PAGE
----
Role / Head of Design | Responsibilities / UX, information architecture, prototyping, research
The ‘future’ as a concept is a very big idea. Yet far from being scared off by the idea of it, I decided to embrace the challenge of making the Blinkist apps ‘future-proof’ and rock-solid from the foundations.
This would mean being able to deliver an experience to customers that would be reliable and wonderful to use for time to come, even as the product evolved.
The Blinkist app prior to this update suffered from a few issues. For example, although we had introduced more weighty features like an audio, the information architecture (IA) hadn’t been reconsidered in a way that better integrated this change. This was one of many issues that compromised the quality of the customer's experience.
As a result, the product was becoming less easy to use for users (backed by research and data) and the current state made it harder to design a truly effective andwell-crafted product. We needed to create a solid foundation to deliver a more seamless and enjoyable experience for customers.
Digging up the dirt
I thoroughly audited the app to understand existing paradigms, the user journey(s), visual design issues and more. Through this process I identified over 30 issues and developed more concrete thoughts on the state of the app. My varied findings ranged from issues such as the information density on key screens to existing paradigms in the app being re-used in the wrong contexts.
To be more pragmatic and effective at addressing the problems, I bucketed the issues into themes. Then further narrowed that down to 3 high impact opportunity areas that could provide value for customers. This were the book card component (one of the most important components), the profile and the library. For each area, I analysed a few things, such as:
- Looking into what customers were already saying and doing
- Identifying the job-to-be-done of the area
- Understanding what we could learn from other mental models (competitive analysis, interaction patterns)
- Challenging old notions and understanding previous decisions
With the opportunity areas defined, I moved on to conducting a card sorting study, running the research process from end-to-end and uncovering meaningful insights that could improve IA.
The study provided a clearer sense of how people logically grouped things, exposing some areas where we might've created the wrong navigational patterns or mental models.
This helped to give us more direction on how we could create a seamless experience that would allow our product to scale.
Diverge, diverge, diverge
As part of this process, I developed several hypotheses. By designing through them, I was able to open up discussions with leadership and stakeholders about how Blinkist could evolve and improve. One key idea centred on the book card component being an object with its own lifecycle.
This object appeared in multiple steps in the customer journey (discovery, search, library, profile etc), so by mapping its various appearances along that journey instead of just a visual element, I could better design for how it needed to evolve and adapt as the reader moved through the app.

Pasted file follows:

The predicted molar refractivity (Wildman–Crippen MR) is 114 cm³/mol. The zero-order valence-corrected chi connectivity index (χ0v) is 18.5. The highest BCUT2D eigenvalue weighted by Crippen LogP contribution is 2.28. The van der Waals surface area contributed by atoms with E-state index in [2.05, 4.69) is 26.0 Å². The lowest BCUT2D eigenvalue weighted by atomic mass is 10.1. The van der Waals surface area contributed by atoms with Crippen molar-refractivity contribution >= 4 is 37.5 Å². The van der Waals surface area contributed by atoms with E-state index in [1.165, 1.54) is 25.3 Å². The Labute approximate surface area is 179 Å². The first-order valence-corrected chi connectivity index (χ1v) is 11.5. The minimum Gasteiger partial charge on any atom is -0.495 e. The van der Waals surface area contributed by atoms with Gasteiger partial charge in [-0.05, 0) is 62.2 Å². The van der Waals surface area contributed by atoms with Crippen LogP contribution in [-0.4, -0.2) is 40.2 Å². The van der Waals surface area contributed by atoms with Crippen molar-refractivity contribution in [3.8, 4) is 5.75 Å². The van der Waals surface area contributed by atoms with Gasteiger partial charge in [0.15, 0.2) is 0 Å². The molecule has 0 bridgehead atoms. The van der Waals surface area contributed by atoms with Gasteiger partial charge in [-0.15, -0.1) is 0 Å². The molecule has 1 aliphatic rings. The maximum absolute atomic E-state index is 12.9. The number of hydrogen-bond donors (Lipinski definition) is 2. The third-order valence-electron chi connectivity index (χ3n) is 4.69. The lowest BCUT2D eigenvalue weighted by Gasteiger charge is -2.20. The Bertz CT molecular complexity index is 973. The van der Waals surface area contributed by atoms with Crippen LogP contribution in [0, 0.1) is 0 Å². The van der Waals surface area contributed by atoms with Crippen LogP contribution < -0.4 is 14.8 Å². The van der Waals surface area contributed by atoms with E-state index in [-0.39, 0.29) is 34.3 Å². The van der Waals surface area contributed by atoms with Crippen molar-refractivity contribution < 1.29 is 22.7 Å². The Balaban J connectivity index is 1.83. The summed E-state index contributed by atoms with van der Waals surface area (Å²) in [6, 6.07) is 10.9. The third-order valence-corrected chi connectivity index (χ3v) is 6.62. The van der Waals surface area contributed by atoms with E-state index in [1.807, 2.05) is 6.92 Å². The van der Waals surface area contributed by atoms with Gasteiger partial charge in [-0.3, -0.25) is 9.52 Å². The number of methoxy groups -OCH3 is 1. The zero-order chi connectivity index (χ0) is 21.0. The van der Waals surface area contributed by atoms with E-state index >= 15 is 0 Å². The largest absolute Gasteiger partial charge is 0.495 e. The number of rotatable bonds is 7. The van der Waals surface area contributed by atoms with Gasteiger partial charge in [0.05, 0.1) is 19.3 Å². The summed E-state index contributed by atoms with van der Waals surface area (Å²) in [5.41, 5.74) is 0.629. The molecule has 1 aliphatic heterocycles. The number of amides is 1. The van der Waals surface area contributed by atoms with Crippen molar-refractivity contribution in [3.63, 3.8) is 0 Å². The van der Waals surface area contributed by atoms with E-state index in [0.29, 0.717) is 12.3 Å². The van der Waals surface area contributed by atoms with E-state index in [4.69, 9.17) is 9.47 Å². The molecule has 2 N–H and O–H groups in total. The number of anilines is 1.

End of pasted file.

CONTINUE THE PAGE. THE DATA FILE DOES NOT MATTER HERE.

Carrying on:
In addition to exploring this concept, I iterated through a wide range of ideas and mock-ups based on the card sorting study and other inputs. This helped derived a new vision of the product that would allow us to scale and address known issues.
Bringing the work to life
This work later coincided with Blinkist's rebranding project. As part of that project, I was also working to define the Blinkist art direction and visual design
. I experimented with visual treatments on this work to produce designs that felt more tangible and exciting.
The rebrand project had a tight timeline, so I took a pragmatic approach to testing. I relied on internal testing often for quick feedback on certain aspects of these concepts and set-up testing with external participants at key junctures.
As some net-new functionality and interaction changes were proposed, I coded interactive prototypes to represent the ideas visually (low-mid fidelity). This helped centre discussions with interviewees, stakeholders and later developers.
The updates to the book card lifecycle, profile and library, as well as the full visual redesign, were shipped with the new brand roll-out. During development, I worked closely with engineers to see this work come to life, often pairing to sweat the final details, such as the read/listen button micro-interaction (still in use today, as of 2022)
Although the Blinkist brand update took place almost in parallel to this work. That project had a tight timeline, which meant that we sacrificed the chance to learn iteratively and to roll out certain improvements.
However, some of the improvements identified, in particularly certain mental models and IA changes, eventually made their way into the app some time later on. A few years after this project, we kicked off a similar initiative on the team. Some similar findings were once again uncovered, leading to the integration of these changes. Some findings are evergreen 🌱
Since these updates were part of a broader rollout, it was harder to measure the effects of these changes quantitively later. Therefore, we turned to qualitative indictors. Overall, we received positive customer feedback about the changes made and used it to pinpoint where we fell short and could iterate.
This work helped to serve as a solid foundation for future designers, one where we could more easily design for — and meet — customer needs and business objectives. The foundation set with this project can still be seen in the Blinkist app today, over 4 years later.
We received recognition and features from Apple, landing App of the Day in App Store (various regions) multiple times and a Google Material Design Award